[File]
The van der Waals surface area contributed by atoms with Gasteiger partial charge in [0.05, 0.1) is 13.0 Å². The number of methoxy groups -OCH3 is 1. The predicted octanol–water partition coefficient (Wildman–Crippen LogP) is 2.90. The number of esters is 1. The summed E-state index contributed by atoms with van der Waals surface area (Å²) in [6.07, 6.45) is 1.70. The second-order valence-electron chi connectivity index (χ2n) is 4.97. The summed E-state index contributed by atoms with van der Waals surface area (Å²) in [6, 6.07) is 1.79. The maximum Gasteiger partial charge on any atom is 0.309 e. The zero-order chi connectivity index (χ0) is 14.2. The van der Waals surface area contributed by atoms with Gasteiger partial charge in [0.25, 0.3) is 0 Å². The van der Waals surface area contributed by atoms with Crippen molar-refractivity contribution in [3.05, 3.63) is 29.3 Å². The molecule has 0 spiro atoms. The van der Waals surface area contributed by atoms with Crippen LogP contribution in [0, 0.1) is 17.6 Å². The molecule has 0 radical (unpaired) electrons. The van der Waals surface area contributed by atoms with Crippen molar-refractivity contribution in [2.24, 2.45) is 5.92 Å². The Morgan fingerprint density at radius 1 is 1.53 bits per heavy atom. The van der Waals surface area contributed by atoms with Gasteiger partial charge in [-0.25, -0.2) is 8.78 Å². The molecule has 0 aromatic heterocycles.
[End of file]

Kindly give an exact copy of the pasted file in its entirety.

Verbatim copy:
The van der Waals surface area contributed by atoms with Gasteiger partial charge in [0.05, 0.1) is 13.0 Å². The number of methoxy groups -OCH3 is 1. The predicted octanol–water partition coefficient (Wildman–Crippen LogP) is 2.90. The number of esters is 1. The summed E-state index contributed by atoms with van der Waals surface area (Å²) in [6.07, 6.45) is 1.70. The second-order valence-electron chi connectivity index (χ2n) is 4.97. The summed E-state index contributed by atoms with van der Waals surface area (Å²) in [6, 6.07) is 1.79. The maximum Gasteiger partial charge on any atom is 0.309 e. The zero-order chi connectivity index (χ0) is 14.2. The van der Waals surface area contributed by atoms with Gasteiger partial charge in [0.25, 0.3) is 0 Å². The van der Waals surface area contributed by atoms with Crippen molar-refractivity contribution in [3.05, 3.63) is 29.3 Å². The molecule has 0 spiro atoms. The van der Waals surface area contributed by atoms with Crippen LogP contribution in [0, 0.1) is 17.6 Å². The molecule has 0 radical (unpaired) electrons. The van der Waals surface area contributed by atoms with Crippen molar-refractivity contribution in [2.24, 2.45) is 5.92 Å². The Morgan fingerprint density at radius 1 is 1.53 bits per heavy atom. The van der Waals surface area contributed by atoms with Gasteiger partial charge in [-0.25, -0.2) is 8.78 Å². The molecule has 0 aromatic heterocycles.